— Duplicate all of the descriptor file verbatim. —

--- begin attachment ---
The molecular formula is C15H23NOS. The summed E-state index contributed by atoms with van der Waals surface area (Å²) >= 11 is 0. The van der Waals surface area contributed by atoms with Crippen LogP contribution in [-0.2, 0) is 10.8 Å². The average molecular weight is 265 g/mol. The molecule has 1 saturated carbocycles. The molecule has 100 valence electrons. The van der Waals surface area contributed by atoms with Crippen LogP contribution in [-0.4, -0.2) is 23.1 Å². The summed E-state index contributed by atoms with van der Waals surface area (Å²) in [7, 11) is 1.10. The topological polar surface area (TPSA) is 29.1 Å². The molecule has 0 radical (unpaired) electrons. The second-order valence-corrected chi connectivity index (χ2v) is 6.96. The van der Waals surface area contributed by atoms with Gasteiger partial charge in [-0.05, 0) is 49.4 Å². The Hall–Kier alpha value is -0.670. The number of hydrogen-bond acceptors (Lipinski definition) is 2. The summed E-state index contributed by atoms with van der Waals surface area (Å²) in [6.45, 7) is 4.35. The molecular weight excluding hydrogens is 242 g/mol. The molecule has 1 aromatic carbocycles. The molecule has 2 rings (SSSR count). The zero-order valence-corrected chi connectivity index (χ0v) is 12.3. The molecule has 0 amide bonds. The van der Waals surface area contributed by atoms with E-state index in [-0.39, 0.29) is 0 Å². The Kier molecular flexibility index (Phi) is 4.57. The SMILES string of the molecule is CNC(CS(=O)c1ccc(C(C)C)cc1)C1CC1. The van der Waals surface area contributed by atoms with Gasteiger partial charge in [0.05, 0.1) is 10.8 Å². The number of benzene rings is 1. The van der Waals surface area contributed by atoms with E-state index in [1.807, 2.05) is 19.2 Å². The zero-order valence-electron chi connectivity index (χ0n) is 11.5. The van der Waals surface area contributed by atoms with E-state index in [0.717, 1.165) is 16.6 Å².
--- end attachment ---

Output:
The molecular formula is C15H23NOS. The summed E-state index contributed by atoms with van der Waals surface area (Å²) >= 11 is 0. The van der Waals surface area contributed by atoms with Crippen LogP contribution in [-0.2, 0) is 10.8 Å². The average molecular weight is 265 g/mol. The molecule has 1 saturated carbocycles. The molecule has 100 valence electrons. The van der Waals surface area contributed by atoms with Crippen LogP contribution in [-0.4, -0.2) is 23.1 Å². The summed E-state index contributed by atoms with van der Waals surface area (Å²) in [7, 11) is 1.10. The topological polar surface area (TPSA) is 29.1 Å². The molecule has 0 radical (unpaired) electrons. The second-order valence-corrected chi connectivity index (χ2v) is 6.96. The van der Waals surface area contributed by atoms with Gasteiger partial charge in [-0.05, 0) is 49.4 Å². The Hall–Kier alpha value is -0.670. The number of hydrogen-bond acceptors (Lipinski definition) is 2. The summed E-state index contributed by atoms with van der Waals surface area (Å²) in [6.45, 7) is 4.35. The molecular weight excluding hydrogens is 242 g/mol. The molecule has 1 aromatic carbocycles. The molecule has 2 rings (SSSR count). The zero-order valence-corrected chi connectivity index (χ0v) is 12.3. The molecule has 0 amide bonds. The van der Waals surface area contributed by atoms with E-state index in [-0.39, 0.29) is 0 Å². The Kier molecular flexibility index (Phi) is 4.57. The SMILES string of the molecule is CNC(CS(=O)c1ccc(C(C)C)cc1)C1CC1. The van der Waals surface area contributed by atoms with Gasteiger partial charge in [0.05, 0.1) is 10.8 Å². The number of benzene rings is 1. The van der Waals surface area contributed by atoms with E-state index in [1.807, 2.05) is 19.2 Å². The zero-order valence-electron chi connectivity index (χ0n) is 11.5. The van der Waals surface area contributed by atoms with E-state index in [0.717, 1.165) is 16.6 Å².